I'm of a silly mind today. I quite literally stand with feet stretched out into both careers - a situation in which I find myself more and more of late. For example, I'm taking the next week off from my day job so that I can work as staff for the Emerald City ComiCon. The gentlemen who own the show are some solid folks; I look forward as much to hanging out with them for a few days each year as much as I do working towards making the con an enjoyable event for all the attendees and guests.

It makes me think back to riding in the car on long family vacations. One of the ways I'd pass the time was to count (up or down) the mile markers along the highway. Every once in a while, the big "Miles To..." signs would whoosh by, and I'd keep myself from asking "Are we there yet?" by actually doing the math on how far we'd gone and how much further we had yet to travel. I probably asked a few times prior to that and was told to keep my mouth shut or something. At any rate, I busied myself in my mind, keeping the brain-numbing effects of the open road at bay.

Over the years, I learned to enjoy the spaces between those mile markers as well, though. They were the bits that made the mile markers mean something, you know? It's in line with that saying of how it's all about the journey, not the destination.

So, back to ECCC - one of the elements that has meant so much over the years has been the apparent diminishing of perceived space between me and my creative aspirations and all the great and talented artists and writers who attend this con each year.

My first year of volunteering, we also had Peter Mayhew as a guest - Star Wars fans may recognize the name as the actor inside the walking carpet, Chewbacca himself. Let me say, Peter is a fairly awesome and impressively tall gentleman. He and I chatted a bit during and after the con, and I had the chance to thank him for being part of a movie which - when I'd been all of seven - had quite convinced me of the plausibility of life on other planets. And even now, I can kind of track it to the performance of Chewie. Something about how he played that cracked a hole in my young and burgeoning imagination. Yeah, I knew it was a guy in a costume (I wasn't a total gundark. Yes, I said it. I embrace my geekdom), but for just a moment, it made me wonder how "aliens" really were. And were they sitting there, wondering how "aliens" were. And so on. It just kind of connected the constellations for me.

But also, shaking Peter's hand was a trip. It is just freaking huge, I'm telling you. I literally felt like a child again, shaking his hand. So it was a weird juxtapositioning of a span of 30-some years from then to now. But that illusory temporal wormhole - being simultaneously 7 and 37 - brought it all into a sharper focus, like some sort of time capsule of imagination and youthful, undaunted and unlimited capacity for dreaming.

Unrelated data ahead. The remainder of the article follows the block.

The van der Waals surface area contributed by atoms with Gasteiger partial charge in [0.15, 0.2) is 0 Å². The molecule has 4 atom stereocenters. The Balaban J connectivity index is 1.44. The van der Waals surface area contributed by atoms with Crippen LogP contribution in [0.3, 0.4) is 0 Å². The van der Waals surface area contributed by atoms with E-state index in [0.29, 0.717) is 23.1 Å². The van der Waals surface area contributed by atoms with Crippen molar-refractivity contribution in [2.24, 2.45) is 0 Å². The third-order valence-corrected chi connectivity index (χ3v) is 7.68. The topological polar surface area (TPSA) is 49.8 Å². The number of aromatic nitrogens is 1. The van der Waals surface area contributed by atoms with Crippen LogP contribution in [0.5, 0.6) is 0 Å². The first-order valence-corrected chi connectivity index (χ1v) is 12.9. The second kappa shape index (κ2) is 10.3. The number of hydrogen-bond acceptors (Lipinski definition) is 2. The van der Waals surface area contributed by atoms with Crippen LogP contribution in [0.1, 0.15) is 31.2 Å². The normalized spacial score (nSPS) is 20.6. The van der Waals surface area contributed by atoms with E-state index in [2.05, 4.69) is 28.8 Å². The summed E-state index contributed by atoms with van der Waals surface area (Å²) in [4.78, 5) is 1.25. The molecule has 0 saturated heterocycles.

Successive ECCCs have had a similar sort of effect - it's like having a high school reunion now, but a new one every year. And much like we do each month with our daughter, I line myself up along a sort of mental/professional wall and chalk off the line atop my head to see how much further I've grown.

Two years ago, for example, I was struck by the realization that, after more than ten years out of college, I still hadn't finished a book. Last year, I had one completed. This year, I've got 4 - plus anthology and short story work. Plus, developing an e-publishing coalition. A fifth book is in edits, a sixth is being written, and more anthology work is forthcoming. Five non-fiction collections are being sorted, and even my children's story anthology has taken more shape. I've made a lot of friends in the writing and publishing biz, now, my twitter account went from about a dozen followers to just under a thousand, and I've even been interviewed. That's not a bad year. A crazy good year, in fact.

It's just a funny thing about mile markers. On their own, they're just a number. Taken on their own, they represent a fixed point, and, when speeding by, only account for a moment in the large journey. They spend more time in your memory than in your vision, but the journey needs them. You can't simply arrive, else there is no journey at all. And after all is said and done, the journey is what crafts you, molds you, makes you into something more than the moments. It turns you from the image of you into the fully realized film.

So, that being said, here we go. I'll take good notes at the convention, though I suspect I'll be working hard and coming back to my hotel each night exhausted, aching, and most likely a little bit drunk.

Until then, friends, have a spectacular week, and enjoy the journey until we speak anew.